Arming Ukraine 2023: This is the year that the battle could turn if the arms are right

New arms will provide Ukraine the ability to defend civilians and infrastructure – while being able to themselves strike Russian troops to push them back.

 Smoke rises from strikes on the frontline city of Soledar, as Russia's attack on Ukraine continues, as seen from Bakhmut, Ukraine, January 5, 2023. (photo credit: CLODAGH KILCOYNE/REUTERS)
Smoke rises from strikes on the frontline city of Soledar, as Russia's attack on Ukraine continues, as seen from Bakhmut, Ukraine, January 5, 2023.
(photo credit: CLODAGH KILCOYNE/REUTERS)

Ukraine will receive new shipments of munitions and a plethora of different items to aid in its defense against the 11-month-old Russian invasion. The arms will include new air defenses, artillery shells, missiles, rockets, armored vehicles and perhaps tanks.

This should give Kyiv the punch to push back the Russians and also defend against new attacks that Moscow may be planning. It can also help Ukraine defend its civilians, which is important because Moscow has increasingly targeted infrastructure and civilians.

It’s difficult to keep track of all the new reports about weapons and systems that may be destined for Ukraine because there are many reports. Some contradict others, and some mention systems that could be deployed but haven’t been, or commitments that may take a year to come to fruition.

Recent developments in Ukraine

Politico recently reported that the US is “considering sending Stryker armored combat vehicles to Ukraine in an upcoming aid package to help Kyiv.” Reuters reported in November that the US may send ground-launched small diameter bomb (GLSDB) missiles, which have a range of 150 km.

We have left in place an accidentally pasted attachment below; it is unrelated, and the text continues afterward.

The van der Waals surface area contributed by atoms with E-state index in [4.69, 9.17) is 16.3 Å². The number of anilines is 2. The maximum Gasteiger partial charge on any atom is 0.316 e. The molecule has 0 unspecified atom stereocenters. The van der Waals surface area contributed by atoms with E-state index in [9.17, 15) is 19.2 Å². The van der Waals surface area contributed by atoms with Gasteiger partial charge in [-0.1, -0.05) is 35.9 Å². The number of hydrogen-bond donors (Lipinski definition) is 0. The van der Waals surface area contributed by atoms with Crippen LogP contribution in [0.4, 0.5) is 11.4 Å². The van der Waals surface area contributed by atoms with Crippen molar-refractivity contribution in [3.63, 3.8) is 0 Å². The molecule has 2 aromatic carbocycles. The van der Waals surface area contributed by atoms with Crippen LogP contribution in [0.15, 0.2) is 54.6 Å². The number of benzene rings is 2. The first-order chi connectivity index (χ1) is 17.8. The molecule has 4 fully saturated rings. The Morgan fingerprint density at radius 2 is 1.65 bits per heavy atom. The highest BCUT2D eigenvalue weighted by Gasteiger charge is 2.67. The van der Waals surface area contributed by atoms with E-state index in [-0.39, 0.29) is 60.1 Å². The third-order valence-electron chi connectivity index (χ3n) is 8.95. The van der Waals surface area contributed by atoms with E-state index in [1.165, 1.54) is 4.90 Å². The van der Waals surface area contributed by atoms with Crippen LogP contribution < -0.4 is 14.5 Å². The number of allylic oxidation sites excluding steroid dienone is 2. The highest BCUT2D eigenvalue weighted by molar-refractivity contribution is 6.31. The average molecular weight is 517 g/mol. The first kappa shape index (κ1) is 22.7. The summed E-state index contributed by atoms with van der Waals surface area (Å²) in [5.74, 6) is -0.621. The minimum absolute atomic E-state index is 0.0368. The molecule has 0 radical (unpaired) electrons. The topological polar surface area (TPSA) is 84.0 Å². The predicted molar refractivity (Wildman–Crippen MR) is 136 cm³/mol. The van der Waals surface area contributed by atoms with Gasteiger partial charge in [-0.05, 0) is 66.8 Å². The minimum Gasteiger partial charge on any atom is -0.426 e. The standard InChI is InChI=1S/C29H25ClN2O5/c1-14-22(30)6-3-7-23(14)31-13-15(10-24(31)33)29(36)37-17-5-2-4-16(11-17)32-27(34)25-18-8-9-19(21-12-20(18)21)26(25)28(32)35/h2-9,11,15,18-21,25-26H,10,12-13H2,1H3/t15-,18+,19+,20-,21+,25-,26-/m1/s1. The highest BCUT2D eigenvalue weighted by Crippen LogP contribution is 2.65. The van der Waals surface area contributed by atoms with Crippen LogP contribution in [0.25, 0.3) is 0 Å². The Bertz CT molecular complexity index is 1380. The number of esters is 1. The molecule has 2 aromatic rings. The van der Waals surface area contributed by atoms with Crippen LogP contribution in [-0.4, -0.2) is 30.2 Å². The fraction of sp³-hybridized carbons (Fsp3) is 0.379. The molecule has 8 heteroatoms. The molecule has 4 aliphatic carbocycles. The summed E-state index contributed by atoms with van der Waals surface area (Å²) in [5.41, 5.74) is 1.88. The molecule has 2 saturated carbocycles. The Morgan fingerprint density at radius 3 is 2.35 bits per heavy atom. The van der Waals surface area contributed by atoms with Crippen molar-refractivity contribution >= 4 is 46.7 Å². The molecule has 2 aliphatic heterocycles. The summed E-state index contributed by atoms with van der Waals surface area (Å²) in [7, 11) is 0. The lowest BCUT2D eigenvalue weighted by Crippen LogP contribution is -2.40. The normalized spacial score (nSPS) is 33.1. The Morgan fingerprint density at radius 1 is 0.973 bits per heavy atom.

The US has not sent the Army Tactical Missile System (ATACMS) missiles, which can strike almost 300 km. away. Ben Hodges, former commander of the US Army in Europe, tweeted “GLSDB will reduce sanctuary for Russians. Life is about to start getting very uncomfortable for Russian navy, air force and ammunition handlers on Crimea, along the ‘land bridge’... and hopefully soon for repair crews on Kerch Bridge.”

 Ukrainian servicemen fire a Polish self-propelled howitzer Krab toward Russian positions, amid Russia's attack on Ukraine, on a frontline in Donetsk region, Ukraine January 17, 2023.  (credit: REUTERS/OLEKSANDR RATUSHNIAK) Ukrainian servicemen fire a Polish self-propelled howitzer Krab toward Russian positions, amid Russia's attack on Ukraine, on a frontline in Donetsk region, Ukraine January 17, 2023. (credit: REUTERS/OLEKSANDR RATUSHNIAK)

The big news is focused on armored vehicles, which Kyiv needs to protect its soldiers, stop attacks and push back the Russians. These shipments can also replace the vehicles that Ukraine has lost in the last year.